The second way that the brain can change to support learning is by altering its structure. So during learning, the brain can change the connections between neurons. Here, the physical structure of the brain is actually changing so this takes a bit more time. These type of changes are related to long-term memory, the long-term improvement in a motor skill. These processes interact, and let me give you an example of how. We've all tried to learn a new motor skill, maybe playing the piano, maybe learning to juggle. You've had the experience of getting better and better within a single session of practice, and thinking "I have got it." And then, maybe you return the next day, and all those improvements from the day before are lost.
What happened? Well, in the short-term, your brain was able to increase the chemical signaling between your neurons. But for some reason, those changes did not induce the structural changes that are necessary to support long-term memory. Remember that long-term memories take time. And what you see in the short term does not reflect learning, It's these physical changes that are now going to support long-term memories, and chemical changes that support short-term memories. Structural changes also can lead to integrated networks of brain regions that function together to support learning. And they can also lead to certain brain regions that are important for very specific behaviors to change your structure or to enlarge. So here's some examples of that. People who read Braille have larger hand sensory areas in their brain than those of us who don't.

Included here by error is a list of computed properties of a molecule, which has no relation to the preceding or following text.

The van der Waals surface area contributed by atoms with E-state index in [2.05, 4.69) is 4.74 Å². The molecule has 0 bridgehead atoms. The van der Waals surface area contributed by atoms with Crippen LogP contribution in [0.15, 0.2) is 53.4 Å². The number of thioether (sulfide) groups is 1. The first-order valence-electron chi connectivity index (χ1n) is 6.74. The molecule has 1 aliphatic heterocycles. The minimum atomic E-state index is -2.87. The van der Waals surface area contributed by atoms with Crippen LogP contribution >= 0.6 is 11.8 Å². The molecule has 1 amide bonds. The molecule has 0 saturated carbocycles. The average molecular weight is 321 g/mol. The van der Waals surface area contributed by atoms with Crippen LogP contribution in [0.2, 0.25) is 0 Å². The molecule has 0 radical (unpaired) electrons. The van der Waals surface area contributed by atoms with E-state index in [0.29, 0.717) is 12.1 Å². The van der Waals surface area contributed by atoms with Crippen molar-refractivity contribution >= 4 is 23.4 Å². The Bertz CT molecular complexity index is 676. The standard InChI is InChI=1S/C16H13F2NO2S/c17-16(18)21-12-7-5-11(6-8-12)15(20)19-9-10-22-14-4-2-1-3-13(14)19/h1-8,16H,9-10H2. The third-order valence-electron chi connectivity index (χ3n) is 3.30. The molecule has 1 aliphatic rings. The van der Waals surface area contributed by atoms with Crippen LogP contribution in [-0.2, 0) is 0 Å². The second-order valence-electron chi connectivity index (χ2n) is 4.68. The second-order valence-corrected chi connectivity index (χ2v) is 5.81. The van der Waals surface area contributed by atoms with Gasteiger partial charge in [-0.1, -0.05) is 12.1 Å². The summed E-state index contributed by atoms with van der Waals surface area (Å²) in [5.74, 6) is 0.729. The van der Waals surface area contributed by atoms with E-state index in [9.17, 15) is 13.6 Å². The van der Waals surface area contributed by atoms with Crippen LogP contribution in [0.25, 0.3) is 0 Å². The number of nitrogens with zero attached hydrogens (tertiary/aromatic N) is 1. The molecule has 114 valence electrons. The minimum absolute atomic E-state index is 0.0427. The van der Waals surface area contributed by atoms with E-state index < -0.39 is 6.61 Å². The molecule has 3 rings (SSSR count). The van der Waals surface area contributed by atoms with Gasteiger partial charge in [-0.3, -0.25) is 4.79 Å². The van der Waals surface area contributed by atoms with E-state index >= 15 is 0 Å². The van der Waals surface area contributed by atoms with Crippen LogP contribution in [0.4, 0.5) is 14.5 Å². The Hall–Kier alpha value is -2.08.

Your dominant hand motor region, which is on the left side of your brain, if you are right-handed, is larger than the other side. And research shows the London taxi cab drivers who actually have to memorize a map of London to get their taxi cab license, they have larger brain regions devoted to spatial, or mapping memories. The last way that your brain can change to support learning is by altering its function. As you use a brain region, It becomes more and more excitable and easy to use again. And as your brain has these areas that increase their excitability, the brain shifts how and when they are activated. With learning, we see that whole networks of brain activity are shifting and changing. So neuroplasticity is supported by chemical, by structural, and by functional changes, and these are happening across the whole brain. They can occur in isolation from one or another, but most often, they take place in concert. Together, they support learning.